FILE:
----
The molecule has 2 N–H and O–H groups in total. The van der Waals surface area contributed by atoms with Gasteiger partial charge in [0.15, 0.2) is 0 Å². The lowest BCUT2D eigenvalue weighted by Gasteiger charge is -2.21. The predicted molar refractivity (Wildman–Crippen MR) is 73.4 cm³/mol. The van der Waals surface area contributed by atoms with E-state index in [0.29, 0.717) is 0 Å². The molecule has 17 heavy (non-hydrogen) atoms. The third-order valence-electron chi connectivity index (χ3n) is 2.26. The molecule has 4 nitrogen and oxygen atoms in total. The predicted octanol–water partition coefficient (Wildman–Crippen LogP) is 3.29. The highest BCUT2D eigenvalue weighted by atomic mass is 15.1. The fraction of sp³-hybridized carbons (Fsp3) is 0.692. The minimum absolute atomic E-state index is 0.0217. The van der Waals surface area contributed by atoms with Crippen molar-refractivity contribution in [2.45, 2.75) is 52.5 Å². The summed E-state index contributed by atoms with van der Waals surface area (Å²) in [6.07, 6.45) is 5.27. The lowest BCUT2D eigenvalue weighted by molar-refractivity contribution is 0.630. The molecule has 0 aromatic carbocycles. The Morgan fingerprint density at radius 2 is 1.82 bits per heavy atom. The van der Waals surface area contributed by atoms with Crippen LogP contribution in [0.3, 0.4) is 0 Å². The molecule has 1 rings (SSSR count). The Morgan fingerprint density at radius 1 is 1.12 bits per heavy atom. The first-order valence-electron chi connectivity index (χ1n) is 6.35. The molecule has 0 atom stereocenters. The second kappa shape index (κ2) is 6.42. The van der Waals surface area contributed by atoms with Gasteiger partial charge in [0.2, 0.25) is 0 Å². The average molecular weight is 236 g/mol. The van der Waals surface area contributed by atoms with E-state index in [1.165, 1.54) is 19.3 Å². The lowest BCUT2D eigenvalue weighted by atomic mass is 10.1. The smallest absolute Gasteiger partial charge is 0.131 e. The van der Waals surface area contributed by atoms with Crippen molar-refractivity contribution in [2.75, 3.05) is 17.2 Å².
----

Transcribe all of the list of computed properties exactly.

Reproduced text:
The molecule has 2 N–H and O–H groups in total. The van der Waals surface area contributed by atoms with Gasteiger partial charge in [0.15, 0.2) is 0 Å². The lowest BCUT2D eigenvalue weighted by Gasteiger charge is -2.21. The predicted molar refractivity (Wildman–Crippen MR) is 73.4 cm³/mol. The van der Waals surface area contributed by atoms with E-state index in [0.29, 0.717) is 0 Å². The molecule has 17 heavy (non-hydrogen) atoms. The third-order valence-electron chi connectivity index (χ3n) is 2.26. The molecule has 4 nitrogen and oxygen atoms in total. The predicted octanol–water partition coefficient (Wildman–Crippen LogP) is 3.29. The highest BCUT2D eigenvalue weighted by atomic mass is 15.1. The fraction of sp³-hybridized carbons (Fsp3) is 0.692. The minimum absolute atomic E-state index is 0.0217. The van der Waals surface area contributed by atoms with Crippen molar-refractivity contribution in [2.45, 2.75) is 52.5 Å². The summed E-state index contributed by atoms with van der Waals surface area (Å²) in [6.07, 6.45) is 5.27. The lowest BCUT2D eigenvalue weighted by molar-refractivity contribution is 0.630. The molecule has 0 aromatic carbocycles. The Morgan fingerprint density at radius 2 is 1.82 bits per heavy atom. The van der Waals surface area contributed by atoms with Crippen LogP contribution in [0.3, 0.4) is 0 Å². The molecule has 1 rings (SSSR count). The Morgan fingerprint density at radius 1 is 1.12 bits per heavy atom. The first-order valence-electron chi connectivity index (χ1n) is 6.35. The molecule has 0 atom stereocenters. The second kappa shape index (κ2) is 6.42. The van der Waals surface area contributed by atoms with Gasteiger partial charge in [0.2, 0.25) is 0 Å². The average molecular weight is 236 g/mol. The van der Waals surface area contributed by atoms with E-state index in [1.165, 1.54) is 19.3 Å². The lowest BCUT2D eigenvalue weighted by atomic mass is 10.1. The smallest absolute Gasteiger partial charge is 0.131 e. The van der Waals surface area contributed by atoms with Crippen molar-refractivity contribution in [2.75, 3.05) is 17.2 Å².